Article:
In the aftermath of the Terra ecosystem’s demise, Terraform Labs and co-founder Do Kwon have been dragged into greater legal problems. Following early indications of a possible congressional hearing and a probe by the financial crimes unit of the ‘Grim Reapers,’ the crypto company has now caught the attention of the US Internal Revenue Service.
According to a report in Naver news, South Korea’s national tax department has fined Terraform Labs and its co-founder $100 million for tax evasion.
According to the source, the Kwon has been dissatisfied with crypto taxation in the country since December and attempted to liquidate Terra’s domestic activities right before the catastrophic LUNA meltdown.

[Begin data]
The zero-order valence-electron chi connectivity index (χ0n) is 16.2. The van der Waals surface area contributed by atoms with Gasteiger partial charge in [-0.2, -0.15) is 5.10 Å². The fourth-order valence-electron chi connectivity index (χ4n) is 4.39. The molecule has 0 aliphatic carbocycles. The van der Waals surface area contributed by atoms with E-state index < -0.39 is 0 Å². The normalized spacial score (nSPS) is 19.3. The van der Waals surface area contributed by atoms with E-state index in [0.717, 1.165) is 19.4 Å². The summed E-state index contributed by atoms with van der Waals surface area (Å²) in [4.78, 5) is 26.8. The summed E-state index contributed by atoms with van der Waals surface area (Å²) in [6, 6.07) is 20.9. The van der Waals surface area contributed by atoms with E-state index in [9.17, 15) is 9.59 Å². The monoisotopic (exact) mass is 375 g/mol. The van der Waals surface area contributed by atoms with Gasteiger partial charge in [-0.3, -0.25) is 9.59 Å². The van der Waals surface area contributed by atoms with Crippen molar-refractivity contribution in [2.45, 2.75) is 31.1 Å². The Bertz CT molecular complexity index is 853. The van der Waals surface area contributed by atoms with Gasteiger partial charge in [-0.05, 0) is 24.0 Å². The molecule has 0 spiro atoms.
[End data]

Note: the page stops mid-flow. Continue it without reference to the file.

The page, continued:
South Korea was the place of actual management
Terraform Labs was first suspected of dodging corporate and income taxes by tax officials in June of last year. Terraform Labs and its companies were discovered to be registered in both the Virgin Islands and Singapore, according to the study.
Despite the fact that both subsidiaries were registered in another country, South Korea was the ‘place of actual management.’ The place of real management is taken into account for tax purposes rather than the registration country, according to Korea’s corporation tax laws.
After Terraform Labs transported Luna from Terra Singapore to Luna Foundation Guard (LFG) to avoid taxes or compensate for the loss of anchor protocol, the tax authorities were notified.
Terra subsidiaries in the Virgin Islands were penalised 4.66 billion won ($3.6 million) for income tax and 44.7 billion won ($34.7 million) for corporation tax earlier this month.
In the aftermath of the LUNA crash, South Korean law enforcement and officials have slammed Do Kwon and his cronies. After 2.5 years, the “Grim Reapers of Yeouido,” a special financial crime investigative unit, was summoned to investigate the project.